Hattiesburg Campus

Characterized by history and tradition

Southern Miss’ main campus sits on 300 acres in the heart of Hattiesburg. More than 180 buildings dot a landscape that has been transformed into a pedestrian-friendly environment for students, employees and visitors.

From the minute you step onto campus via the Centennial Gateway, there’s a sense of place characterized by history and tradition. From the rustic, industrial feel of the Power House Restaurant to the ultra-modern Trent Lott Center, the campus has a character and charm all its own in the heart of an urban setting.

The original campus plan is the work of architect R.H. Hunt of Chattanooga, Tenn., whose design laid out a grand vision for the college. His work is still visible throughout the historic core of campus that encompasses the five original buildings erected for its opening on Sept. 18, 1912.

College Hall, Forrest County Hall, Hattiesburg Hall, the Honor House and the Ogletree Alumni House still stand today as testament to the institution’s legacy and unique campus identity.

A place where learning, research and social engagement take place, the campus provides indoor and outdoor gathering spaces. The Thad Cochran Center and Union Complex form the hub of student life, housing the main dining facility on campus as well as the university bookstore.

The renovation of the old power plant into the Power House Restaurant provides a unique venue with outdoor seating across from Cook Library, where students enjoy a Starbucks coffee shop and lounge area. Adjacent is the Centennial Lawn, an open space where all can enjoy studying or just relaxing.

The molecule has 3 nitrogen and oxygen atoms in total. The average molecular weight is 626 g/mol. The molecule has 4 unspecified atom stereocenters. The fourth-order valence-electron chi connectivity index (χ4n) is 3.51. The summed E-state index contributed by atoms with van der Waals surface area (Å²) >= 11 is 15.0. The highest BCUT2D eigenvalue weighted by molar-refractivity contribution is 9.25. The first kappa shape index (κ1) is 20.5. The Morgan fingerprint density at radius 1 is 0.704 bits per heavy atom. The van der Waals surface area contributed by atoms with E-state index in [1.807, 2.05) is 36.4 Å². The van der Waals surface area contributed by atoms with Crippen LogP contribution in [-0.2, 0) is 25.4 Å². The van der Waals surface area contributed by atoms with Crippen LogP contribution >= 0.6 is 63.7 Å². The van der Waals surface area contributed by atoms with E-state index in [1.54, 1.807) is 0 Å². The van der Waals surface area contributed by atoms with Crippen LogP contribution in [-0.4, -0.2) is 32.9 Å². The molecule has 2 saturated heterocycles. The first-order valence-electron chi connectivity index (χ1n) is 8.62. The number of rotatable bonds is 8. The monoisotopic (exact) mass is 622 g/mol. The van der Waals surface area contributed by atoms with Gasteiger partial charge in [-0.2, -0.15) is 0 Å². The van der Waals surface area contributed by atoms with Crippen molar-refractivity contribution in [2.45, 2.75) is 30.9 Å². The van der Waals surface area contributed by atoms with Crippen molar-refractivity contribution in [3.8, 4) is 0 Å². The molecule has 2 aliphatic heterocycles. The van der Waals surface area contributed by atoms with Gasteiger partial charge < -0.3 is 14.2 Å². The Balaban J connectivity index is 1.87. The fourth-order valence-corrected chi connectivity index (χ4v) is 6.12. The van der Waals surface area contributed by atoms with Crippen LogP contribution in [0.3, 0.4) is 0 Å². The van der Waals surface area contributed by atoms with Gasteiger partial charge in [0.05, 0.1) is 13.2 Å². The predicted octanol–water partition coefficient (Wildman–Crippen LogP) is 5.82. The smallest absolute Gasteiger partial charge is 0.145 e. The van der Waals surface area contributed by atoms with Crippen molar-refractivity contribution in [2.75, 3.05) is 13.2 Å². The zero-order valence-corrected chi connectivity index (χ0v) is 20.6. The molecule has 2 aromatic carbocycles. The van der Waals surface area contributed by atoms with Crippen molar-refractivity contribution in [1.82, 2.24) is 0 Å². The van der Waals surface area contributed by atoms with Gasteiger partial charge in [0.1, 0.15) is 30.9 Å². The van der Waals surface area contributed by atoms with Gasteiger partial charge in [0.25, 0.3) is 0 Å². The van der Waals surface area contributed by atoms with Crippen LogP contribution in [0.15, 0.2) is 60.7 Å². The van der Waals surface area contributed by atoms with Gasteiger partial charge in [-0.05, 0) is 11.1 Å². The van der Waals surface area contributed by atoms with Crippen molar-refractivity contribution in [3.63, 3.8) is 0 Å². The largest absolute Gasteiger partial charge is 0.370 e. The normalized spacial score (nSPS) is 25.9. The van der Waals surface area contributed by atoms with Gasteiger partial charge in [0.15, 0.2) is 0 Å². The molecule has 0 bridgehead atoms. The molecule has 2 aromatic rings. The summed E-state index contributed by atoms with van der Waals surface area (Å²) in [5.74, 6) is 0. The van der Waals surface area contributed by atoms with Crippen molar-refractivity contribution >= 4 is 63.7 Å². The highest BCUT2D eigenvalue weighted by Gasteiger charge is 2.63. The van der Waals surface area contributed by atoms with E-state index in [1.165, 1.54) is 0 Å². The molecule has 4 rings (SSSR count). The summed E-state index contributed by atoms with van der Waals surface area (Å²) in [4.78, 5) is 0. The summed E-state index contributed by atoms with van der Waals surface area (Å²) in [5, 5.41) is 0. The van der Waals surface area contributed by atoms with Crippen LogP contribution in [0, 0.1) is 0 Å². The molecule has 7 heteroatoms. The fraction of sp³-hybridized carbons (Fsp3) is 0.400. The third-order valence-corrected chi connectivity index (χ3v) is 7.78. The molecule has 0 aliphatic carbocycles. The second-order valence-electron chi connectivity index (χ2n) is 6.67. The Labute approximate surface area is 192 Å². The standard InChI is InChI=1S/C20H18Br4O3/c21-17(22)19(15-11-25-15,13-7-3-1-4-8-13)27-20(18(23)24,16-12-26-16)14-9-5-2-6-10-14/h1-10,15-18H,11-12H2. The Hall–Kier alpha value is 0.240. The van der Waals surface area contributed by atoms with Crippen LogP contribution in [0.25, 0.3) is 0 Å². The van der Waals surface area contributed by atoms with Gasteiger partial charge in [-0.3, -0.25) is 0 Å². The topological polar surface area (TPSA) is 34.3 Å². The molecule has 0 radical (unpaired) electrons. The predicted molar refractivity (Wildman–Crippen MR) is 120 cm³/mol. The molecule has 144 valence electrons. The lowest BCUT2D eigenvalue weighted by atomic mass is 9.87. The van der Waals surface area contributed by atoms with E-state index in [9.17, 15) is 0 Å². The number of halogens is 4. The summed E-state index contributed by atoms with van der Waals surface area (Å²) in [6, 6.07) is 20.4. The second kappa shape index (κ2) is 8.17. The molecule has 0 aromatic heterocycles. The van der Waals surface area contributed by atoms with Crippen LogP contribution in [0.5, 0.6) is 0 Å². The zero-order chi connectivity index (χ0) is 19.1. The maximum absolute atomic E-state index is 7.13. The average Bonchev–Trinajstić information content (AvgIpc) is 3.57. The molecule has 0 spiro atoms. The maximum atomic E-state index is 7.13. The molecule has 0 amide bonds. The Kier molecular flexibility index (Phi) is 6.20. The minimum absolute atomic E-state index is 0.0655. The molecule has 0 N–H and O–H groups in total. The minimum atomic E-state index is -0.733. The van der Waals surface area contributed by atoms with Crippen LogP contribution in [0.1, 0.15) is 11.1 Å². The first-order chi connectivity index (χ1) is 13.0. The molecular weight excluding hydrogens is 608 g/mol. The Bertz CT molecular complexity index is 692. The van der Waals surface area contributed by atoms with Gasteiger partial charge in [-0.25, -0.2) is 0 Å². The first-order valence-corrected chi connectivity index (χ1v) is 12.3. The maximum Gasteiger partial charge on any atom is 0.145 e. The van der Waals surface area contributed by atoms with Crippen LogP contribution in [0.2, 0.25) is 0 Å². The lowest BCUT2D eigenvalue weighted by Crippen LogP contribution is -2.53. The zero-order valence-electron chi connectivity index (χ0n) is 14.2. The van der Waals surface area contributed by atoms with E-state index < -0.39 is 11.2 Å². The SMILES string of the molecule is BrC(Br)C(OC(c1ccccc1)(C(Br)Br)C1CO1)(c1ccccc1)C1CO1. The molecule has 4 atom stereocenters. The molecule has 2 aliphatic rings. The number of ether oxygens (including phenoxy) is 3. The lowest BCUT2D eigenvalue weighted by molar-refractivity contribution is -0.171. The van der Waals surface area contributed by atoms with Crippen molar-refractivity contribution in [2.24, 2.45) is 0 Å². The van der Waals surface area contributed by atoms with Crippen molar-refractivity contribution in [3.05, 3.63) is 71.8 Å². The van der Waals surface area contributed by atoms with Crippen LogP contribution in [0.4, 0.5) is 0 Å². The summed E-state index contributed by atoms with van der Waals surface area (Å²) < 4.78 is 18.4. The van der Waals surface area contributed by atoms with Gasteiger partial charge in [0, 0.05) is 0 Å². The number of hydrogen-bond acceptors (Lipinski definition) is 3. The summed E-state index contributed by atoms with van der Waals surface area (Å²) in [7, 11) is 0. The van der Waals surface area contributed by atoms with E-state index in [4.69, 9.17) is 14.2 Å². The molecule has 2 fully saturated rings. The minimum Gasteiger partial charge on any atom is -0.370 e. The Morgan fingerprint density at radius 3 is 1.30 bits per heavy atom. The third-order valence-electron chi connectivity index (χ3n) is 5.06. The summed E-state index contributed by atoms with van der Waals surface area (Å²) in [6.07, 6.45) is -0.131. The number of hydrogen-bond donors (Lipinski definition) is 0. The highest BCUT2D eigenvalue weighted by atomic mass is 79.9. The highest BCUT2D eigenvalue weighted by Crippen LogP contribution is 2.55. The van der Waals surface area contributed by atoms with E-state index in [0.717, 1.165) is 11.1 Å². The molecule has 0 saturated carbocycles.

The campus master plan provides a guide for enhancing the pedestrian experience, preserving historic buildings and providing open spaces. And sustainable practices are incorporated into the construction of new buildings to conserve energy while moving the campus toward the goal of becoming climate neutral by 2050.

Notable campus landmarks

  • The Aubrey K. Lucas Administration Building, completed in 1930, is the home of the offices of the university president and other members of the university administration.
  • The Bruce and Virginia Wilgus Fitness and Wellness Trail is conveniently located adjacent to the Payne Center and provides leisure and exercise opportunities for the entire family in a safe and well-maintained environment. Fully lighted, the trail includes park benches, maps and Code-Blue Security phones.
  • The Trent Lott National Center for Economic Development and Entrepreneurship houses the university’s Department of Economic and Workforce Development, the University Foundation and the National Center for Spectator Sports Safety and Security.
  • Century Park is the university’s newest gated residential complex built with the goal of being a U.S. Green Building Council Silver LEED-certified building (Leadership in Energy and Environmental Design). The complex features 865 beds with a learning center that includes meeting spaces and study lounges.
  • Located just three miles from the main campus is the university’s 521-acre innovation and commercialization park, The Garden. The park’s signature building, The Accelerator, is home to the Mississippi Polymer Institute, the National Formulation Science Lab and several other small companies in the building’s business incubator.
  • Joseph Anderson Cook Memorial Library, named for the school’s first president, still serves as the university’s main library, housing books, periodicals and other collections.
  • The All-American Rose Garden, located at the front of campus, was granted Public Rose Garden accreditation in 1975 by All-American Rose Selections Inc.
  • The Payne Center is home to the Recreational Sports department and is a state-of-the-art fitness facility with an indoor track, basketball courts, weight rooms, classrooms and more.

More information

View photos from our various galleries showing campus and campus life.